A crucial contribution to these successes was the creation and restoration of the Nation Alliance, first formed to run against the 2017 constitutional referendum. This alliance has been expanded over time and now includes ex-AKP heavyweights, former economic czar Ali Babacan and former president Ahmed Davutoglu.

Kurdish endorsements

An additional boost to Kiliçdaroglu's chances is the endorsements by Kurdish parties and politicians, while not fielding a candidate of their own. With approximately 64 million eligible voters, Turkey's 15 to 20 million population with Kurdish roots is projected to be crucial in determining the outcome.

Kiliçdaroglu's increasing popularity among Kurds is noteworthy, given that the CHP has historically been one of the least popular parties in Kurdish regions due to its links to Turkish nationalism and the harsh suppression of Kurdish uprisings during its previous one-party rule.

More recently, the CHP rarely spoke out against the Kurdish-focused People's Democratic Party (HDP)'s marginalization and even voted to remove mandate holders' immunities in May 2016.

However, in Turkey's four largest Kurdish-dominated provinces, Kiliçdaroglu is reported to be leading with a considerable margin of 64%, while Erdogan trails behind with only 36%, Rawest Research indicates.

Second round

A win for Kiliçdaroglu on precisely May 14 date would be not only monumental but also somewhat ironic. Initially scheduled for June 18, 2023, the elections were rescheduled to this historic date.

May 14, 1950, marked Turkey's first multiparty elections, with Adnan Menderes becoming the country's first prime minister elected under this system. His center-right Democrat Party won in a resounding triumph against the CHP, ending its one-party rule since the republic's founding in 1923, 100 years ago.

Erdogan, who had been removed from office and briefly imprisoned as mayor of Istanbul in the 1990s, frequently draws comparisons between himself and Menderes, who was later toppled in a coup and executed.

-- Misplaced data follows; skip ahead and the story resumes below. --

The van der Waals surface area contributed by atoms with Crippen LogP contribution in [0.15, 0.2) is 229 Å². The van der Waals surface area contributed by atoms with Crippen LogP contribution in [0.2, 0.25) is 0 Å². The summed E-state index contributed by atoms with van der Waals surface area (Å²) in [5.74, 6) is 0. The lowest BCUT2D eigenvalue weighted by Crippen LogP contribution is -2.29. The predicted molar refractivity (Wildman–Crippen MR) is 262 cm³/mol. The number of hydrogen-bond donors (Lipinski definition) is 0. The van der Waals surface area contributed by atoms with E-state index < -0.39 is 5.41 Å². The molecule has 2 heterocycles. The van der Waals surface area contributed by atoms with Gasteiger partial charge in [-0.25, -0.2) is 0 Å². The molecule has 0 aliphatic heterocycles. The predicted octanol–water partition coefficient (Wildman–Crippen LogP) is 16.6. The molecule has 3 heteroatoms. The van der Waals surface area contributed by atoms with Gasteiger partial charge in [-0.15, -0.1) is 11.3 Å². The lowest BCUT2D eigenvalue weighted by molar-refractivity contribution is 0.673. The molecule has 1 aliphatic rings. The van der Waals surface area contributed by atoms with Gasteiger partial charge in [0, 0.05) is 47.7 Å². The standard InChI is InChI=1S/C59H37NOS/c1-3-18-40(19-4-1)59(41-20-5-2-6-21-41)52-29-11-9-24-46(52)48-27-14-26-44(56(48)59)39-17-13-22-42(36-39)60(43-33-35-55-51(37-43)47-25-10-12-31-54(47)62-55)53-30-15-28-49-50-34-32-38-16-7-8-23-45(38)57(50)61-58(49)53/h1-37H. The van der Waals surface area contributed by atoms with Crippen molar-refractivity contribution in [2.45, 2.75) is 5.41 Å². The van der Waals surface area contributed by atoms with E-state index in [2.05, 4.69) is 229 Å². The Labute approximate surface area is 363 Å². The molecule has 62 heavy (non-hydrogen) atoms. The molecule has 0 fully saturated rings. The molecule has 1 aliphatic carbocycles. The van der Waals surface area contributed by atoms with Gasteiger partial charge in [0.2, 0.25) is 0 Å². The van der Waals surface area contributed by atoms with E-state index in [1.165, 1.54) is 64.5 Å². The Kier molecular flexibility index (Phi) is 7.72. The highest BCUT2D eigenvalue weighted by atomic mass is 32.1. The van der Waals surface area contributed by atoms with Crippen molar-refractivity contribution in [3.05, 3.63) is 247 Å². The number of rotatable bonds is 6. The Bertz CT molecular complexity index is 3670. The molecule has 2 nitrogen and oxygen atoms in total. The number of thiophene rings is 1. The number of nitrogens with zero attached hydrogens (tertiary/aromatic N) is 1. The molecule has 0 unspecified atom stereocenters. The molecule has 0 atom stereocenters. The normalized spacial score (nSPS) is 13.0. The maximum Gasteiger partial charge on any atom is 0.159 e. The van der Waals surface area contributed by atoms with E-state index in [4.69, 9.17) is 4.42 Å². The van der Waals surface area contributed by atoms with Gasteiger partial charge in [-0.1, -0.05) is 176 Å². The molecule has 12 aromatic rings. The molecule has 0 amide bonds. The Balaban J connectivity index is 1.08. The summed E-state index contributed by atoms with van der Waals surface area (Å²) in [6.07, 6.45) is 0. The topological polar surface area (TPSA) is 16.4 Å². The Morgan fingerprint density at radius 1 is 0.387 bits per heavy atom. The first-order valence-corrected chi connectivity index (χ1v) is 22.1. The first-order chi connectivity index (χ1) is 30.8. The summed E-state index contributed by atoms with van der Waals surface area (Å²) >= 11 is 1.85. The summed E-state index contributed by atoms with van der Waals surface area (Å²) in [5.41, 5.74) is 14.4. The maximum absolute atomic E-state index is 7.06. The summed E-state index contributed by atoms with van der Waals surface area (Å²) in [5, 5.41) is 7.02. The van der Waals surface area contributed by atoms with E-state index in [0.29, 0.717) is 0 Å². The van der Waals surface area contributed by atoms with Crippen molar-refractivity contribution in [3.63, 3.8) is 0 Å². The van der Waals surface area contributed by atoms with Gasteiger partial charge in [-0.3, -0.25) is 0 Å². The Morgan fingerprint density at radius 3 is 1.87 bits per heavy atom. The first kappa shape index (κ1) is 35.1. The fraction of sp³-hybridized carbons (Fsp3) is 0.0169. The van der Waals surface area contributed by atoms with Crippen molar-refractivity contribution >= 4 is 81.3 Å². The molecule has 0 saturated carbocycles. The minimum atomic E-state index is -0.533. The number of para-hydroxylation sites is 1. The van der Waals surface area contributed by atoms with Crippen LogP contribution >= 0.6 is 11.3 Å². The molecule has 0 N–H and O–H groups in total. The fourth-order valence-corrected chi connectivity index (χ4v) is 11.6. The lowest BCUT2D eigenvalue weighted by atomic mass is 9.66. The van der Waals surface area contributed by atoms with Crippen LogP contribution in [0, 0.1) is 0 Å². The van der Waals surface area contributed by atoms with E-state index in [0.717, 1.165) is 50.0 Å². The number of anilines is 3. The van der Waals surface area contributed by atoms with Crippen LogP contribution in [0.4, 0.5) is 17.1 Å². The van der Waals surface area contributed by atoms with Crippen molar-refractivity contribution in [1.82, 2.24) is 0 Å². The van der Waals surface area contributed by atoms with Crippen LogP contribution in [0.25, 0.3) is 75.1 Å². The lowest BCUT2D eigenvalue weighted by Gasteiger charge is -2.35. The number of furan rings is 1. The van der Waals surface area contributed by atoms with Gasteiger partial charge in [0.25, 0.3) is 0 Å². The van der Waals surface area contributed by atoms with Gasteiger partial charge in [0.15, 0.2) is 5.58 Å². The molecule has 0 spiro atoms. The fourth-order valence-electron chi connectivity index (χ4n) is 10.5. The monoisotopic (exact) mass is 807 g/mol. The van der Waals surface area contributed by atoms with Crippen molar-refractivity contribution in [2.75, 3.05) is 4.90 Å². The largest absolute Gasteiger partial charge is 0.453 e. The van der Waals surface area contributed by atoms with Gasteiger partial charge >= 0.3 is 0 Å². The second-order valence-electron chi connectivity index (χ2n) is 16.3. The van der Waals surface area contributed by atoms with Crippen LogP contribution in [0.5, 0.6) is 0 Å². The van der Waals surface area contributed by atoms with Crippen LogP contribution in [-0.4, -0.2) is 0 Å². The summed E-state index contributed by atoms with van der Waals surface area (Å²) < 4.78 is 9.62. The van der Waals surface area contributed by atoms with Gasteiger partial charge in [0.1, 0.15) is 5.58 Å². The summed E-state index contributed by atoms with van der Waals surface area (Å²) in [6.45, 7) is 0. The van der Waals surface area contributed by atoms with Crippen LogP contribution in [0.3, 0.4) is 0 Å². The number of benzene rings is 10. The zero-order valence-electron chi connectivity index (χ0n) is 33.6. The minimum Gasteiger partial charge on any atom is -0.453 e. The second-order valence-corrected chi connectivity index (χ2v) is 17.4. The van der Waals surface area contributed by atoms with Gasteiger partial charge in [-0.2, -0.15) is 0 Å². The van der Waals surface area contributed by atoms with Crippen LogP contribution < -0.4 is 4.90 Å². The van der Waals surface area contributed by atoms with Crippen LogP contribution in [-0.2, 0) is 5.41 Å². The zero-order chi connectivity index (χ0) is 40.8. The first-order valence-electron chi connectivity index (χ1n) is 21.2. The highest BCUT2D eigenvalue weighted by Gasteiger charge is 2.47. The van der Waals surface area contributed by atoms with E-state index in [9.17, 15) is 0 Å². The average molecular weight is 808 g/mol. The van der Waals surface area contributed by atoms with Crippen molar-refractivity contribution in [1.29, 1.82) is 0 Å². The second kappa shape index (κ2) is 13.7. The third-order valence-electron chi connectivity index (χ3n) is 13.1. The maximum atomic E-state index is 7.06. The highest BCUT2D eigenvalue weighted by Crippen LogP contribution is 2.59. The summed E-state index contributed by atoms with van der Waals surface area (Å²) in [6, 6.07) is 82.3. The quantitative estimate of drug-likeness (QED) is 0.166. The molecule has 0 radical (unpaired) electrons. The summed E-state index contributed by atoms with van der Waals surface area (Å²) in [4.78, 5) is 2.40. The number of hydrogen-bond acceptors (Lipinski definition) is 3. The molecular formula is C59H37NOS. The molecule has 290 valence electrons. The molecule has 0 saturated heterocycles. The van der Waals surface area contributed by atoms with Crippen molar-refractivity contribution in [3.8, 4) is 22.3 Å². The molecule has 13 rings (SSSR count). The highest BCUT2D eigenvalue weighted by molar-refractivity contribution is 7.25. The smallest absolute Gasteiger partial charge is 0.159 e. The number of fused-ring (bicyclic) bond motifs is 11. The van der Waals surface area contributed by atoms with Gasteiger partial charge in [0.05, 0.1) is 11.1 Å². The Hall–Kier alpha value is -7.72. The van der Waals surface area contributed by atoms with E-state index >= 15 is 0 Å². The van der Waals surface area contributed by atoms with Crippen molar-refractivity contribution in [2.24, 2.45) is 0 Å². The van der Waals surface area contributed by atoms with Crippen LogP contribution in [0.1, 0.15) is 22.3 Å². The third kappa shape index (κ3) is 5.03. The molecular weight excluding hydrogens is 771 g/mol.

Now on this significant day for Turkey's democracy, the CHP leader might dethrone the sitting president, who critics have frequently attributed to eroding Turkey's democracy with his 'one-man regime.'

However, while Kiliçdaroglu might lead in the polls, the question remains if it will be enough to secure the threshold of 50%, as if no candidate manages to secure the required number, a runoff election will be held on May 28.

Analyzed polls

Poll results for Turkey's presidential election:

Istanbul Ekonomi Arastirma (May 12): Kiliçdaroglu 50.5%, Erdogan 45.6%, Ogan 3.9%

Areda Survey (May 11-12): Erdogan 51.3%, Kiliçdaroglu 44.2%, Ogan 3.9%, Ince (withdrawn) 0.6%

ASAL Research (May 11-12): Erdogan 50.6%, Kiliçdaroglu 46.3%, Ogan 3.1%

GENAR Research (May 10-11): Erdogan 51.4%, Kiliçdaroglu 44.3%, Ogan 4.3%

ORC Research (May 10-11): Kiliçdaroglu 51.7%, Erdogan 44.2%, Ogan 2.8%, Ince (withdrawn) 1.3%

Optimar (May 9-11): Erdogan 50.4%, Kiliçdaroglu 44.7%, Ogan 3.4%, Ince (withdrawn) 1.5%

Avrasya (May 8-11): Kiliçdaroglu 51.3%, Erdogan 44.2%, Ogan 3.1%, Ince (withdrawn) 1.4%

Yöneylem Research (May 9-10): Kiliçdaroglu 49.5%, Erdogan 44.4%, Ogan 4.7%, Ince (withdrawn) 1.4%

MetroPOLL (May 9-10): Kiliçdaroglu 49.1%, Erdogan 46.9%, Ogan 2.7%, Ince (withdrawn) 1.3%

Argetus (May 7-10): Erdogan 50.6%, Kiliçdaroglu 46.1%, Ogan 2.1%, Ince (withdrawn) 1.2%

Remres (May 3-10): Kiliçdaroglu 52.1%, Erdogan 44.1%, Ince (withdrawn) 2.1%, Ogan 1.7%

Source: English Bianet